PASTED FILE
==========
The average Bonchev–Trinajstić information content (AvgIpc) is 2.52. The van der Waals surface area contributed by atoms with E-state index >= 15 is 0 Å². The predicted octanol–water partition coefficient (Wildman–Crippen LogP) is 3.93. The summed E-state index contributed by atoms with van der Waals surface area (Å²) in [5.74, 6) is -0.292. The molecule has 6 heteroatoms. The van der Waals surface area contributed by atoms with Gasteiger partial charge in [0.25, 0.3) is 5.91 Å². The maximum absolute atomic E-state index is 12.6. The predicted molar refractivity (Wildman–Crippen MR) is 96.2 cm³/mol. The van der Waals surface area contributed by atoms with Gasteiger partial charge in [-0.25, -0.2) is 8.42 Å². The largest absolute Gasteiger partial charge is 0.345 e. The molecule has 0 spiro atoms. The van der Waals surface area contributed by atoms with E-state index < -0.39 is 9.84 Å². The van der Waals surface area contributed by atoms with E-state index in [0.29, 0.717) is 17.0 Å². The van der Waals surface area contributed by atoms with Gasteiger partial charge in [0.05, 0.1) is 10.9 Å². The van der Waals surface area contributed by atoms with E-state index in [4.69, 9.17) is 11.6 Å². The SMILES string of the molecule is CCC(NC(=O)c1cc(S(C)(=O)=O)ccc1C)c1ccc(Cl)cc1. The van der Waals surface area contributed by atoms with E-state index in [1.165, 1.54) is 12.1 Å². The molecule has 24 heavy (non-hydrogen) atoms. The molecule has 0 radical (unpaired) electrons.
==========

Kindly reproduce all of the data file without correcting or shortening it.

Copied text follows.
The average Bonchev–Trinajstić information content (AvgIpc) is 2.52. The van der Waals surface area contributed by atoms with E-state index >= 15 is 0 Å². The predicted octanol–water partition coefficient (Wildman–Crippen LogP) is 3.93. The summed E-state index contributed by atoms with van der Waals surface area (Å²) in [5.74, 6) is -0.292. The molecule has 6 heteroatoms. The van der Waals surface area contributed by atoms with Gasteiger partial charge in [0.25, 0.3) is 5.91 Å². The maximum absolute atomic E-state index is 12.6. The predicted molar refractivity (Wildman–Crippen MR) is 96.2 cm³/mol. The van der Waals surface area contributed by atoms with Gasteiger partial charge in [-0.25, -0.2) is 8.42 Å². The largest absolute Gasteiger partial charge is 0.345 e. The molecule has 0 spiro atoms. The van der Waals surface area contributed by atoms with E-state index < -0.39 is 9.84 Å². The van der Waals surface area contributed by atoms with E-state index in [0.29, 0.717) is 17.0 Å². The van der Waals surface area contributed by atoms with Gasteiger partial charge in [0.05, 0.1) is 10.9 Å². The van der Waals surface area contributed by atoms with E-state index in [4.69, 9.17) is 11.6 Å². The SMILES string of the molecule is CCC(NC(=O)c1cc(S(C)(=O)=O)ccc1C)c1ccc(Cl)cc1. The van der Waals surface area contributed by atoms with E-state index in [1.165, 1.54) is 12.1 Å². The molecule has 24 heavy (non-hydrogen) atoms. The molecule has 0 radical (unpaired) electrons.